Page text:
Committee Snubs Tennessee in NCAA Tournament Seeding

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    Tennessee Lands as Three-Seed

    The Tennessee Volunteers have officially been given a No. 3 seed in the upcoming NCAA Tournament.

    After winning the SEC Tournament championship just hours before the selection committee made their announcement, the Vols’ seeding came in surprisingly low. It wasn’t a guarantee that Tennessee was going to end up as the final No. 1 seed in the tournament, but it did seem as though the Vols were set up to get a No. 2 seed at worst.

    Now, the SEC Tournament champion Tennessee Volunteers will be a No. 3 seed in the South region. Tennessee will take on No. 14 Longwood (26-6, 15-1 Big South) in the first round of the tournament.

    Following the announcement of the full bracket on Sunday, ESPN tournament analyst Joe Lunardi had some alarming comments regarding Tennessee and the conference championship games.

    “The first thing I’ll say is that I get the frustration, but I absolutely knew it was going to shake out this way,” ESPN’s Lunardi said about Tennessee during the Bracketology show on Sunday. “These Sunday games, year after year after year, don’t matter.”

    Lunardi’s point was, essentially, that the brackets are already set before the conference championships even happen.

    “I don’t think we would move any of the one seeds off for Tennessee,” Lunardi said.

    ESPN’s Jay Bilas disagreed with Lunardi, though, and even challenged him on Tennessee’s seed.

    “I don’t see [Tennessee] as a three,” Bilas said during the Bracketology show. “I thought they were in the mix for a two or one… Winning the conference tournament should mean something.”

    Villanova, a team that beat Tennessee in Madison Square Garden in the third game of the season in December, is the No. 2 seed in Tennessee’s region.

    In addition, No. 6 seed Cincinnati, No. 10 Loyola-Chicago, and No. 11 seed Michigan are also in the South region with Tennessee.

    According to Tennessee Basketball statistics expert Will Warren, the Vols have the second-highest chances to advance to the Final Four in the region at 19.5 percent.

    The seeding is confusing, to be frank. The Auburn Tigers were awarded a two-seed in the Midwest region, and while they did win the SEC regular season, the Tigers fell in the quarterfinals of the SEC Tournament. Not to mention, Tennessee beat Auburn in their one head-to-head matchup this year. To really highlight the Tigers’ late-season slide, Auburn has lost four out of their final nine games before the NCAA tournament.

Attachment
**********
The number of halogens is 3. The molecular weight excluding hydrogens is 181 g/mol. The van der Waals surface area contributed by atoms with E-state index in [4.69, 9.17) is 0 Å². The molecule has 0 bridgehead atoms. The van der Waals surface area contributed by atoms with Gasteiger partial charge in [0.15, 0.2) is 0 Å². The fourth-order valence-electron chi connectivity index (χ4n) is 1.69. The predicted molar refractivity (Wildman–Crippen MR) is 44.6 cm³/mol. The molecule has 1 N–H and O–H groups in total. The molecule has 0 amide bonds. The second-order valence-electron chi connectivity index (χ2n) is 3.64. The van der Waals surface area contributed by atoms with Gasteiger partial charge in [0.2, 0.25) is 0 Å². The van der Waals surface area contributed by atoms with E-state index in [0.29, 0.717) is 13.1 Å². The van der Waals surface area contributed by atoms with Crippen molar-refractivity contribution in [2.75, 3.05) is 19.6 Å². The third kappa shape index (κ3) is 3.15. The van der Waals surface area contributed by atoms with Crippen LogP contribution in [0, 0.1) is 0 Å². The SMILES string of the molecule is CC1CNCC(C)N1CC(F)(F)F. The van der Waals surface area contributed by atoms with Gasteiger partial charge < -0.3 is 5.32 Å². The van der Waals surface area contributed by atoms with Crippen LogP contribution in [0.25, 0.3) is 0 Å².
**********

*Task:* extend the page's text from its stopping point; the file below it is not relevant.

That’s puzzling.

    Then the committee has Kentucky coming in as a No. 2 seed in the East region. Tennessee has two head-to-head wins against Kentucky this year, including in the semi-finals of the SEC Tournament on Saturday afternoon. The Vols were dominant in that game, only trailing to Kentucky for 59 seconds during that game before sending the Wildcats packing. Tennessee had a better record than Kentucky by the end of the regular season, as well.

    That’s puzzling, too. The definition of a snub is to ignore someone or something, and it’s clear that many of Tennessee’s head-to-head matchups were ignored by the selection committee. Kentucky and Auburn being above a Tennessee team that just won the SEC Championship for the first time in 43 years while playing their best basketball is just shocking.

    In total, Tennessee has seven Top 20 wins on the season: No. 18 North Carolina, No. 6 Arizona, No. 13 LSU, No. 4 Kentucky, No. 3 Auburn, No. 14 Arkansas, and No. 5 Kentucky again.

    As shown by Warren’s tweet below, Tennessee has more quadrant-one wins than two-seed Villanova and two-seed Duke.

    This story will be updated with more statistics.

    Ric Butler is a Knoxville based sports media personality who has covered University of Tennessee athletics since 2017. Most recently, he served as the lead writer for the website of a local radio station. Ric also helped create and host a daily radio show called “The Blitz." Ric’s passion for sports, smooth vocal, and infectious personality have made him popular with both his peers and Vol Nation. Originally from Dallas, Ric didn’t grow up riding horses to school. But he did dream of the big city lights. When not chasing down the latest Tennessee story, Ric can be found watching the WWE, often attempting their moves in an embarrassing fashion.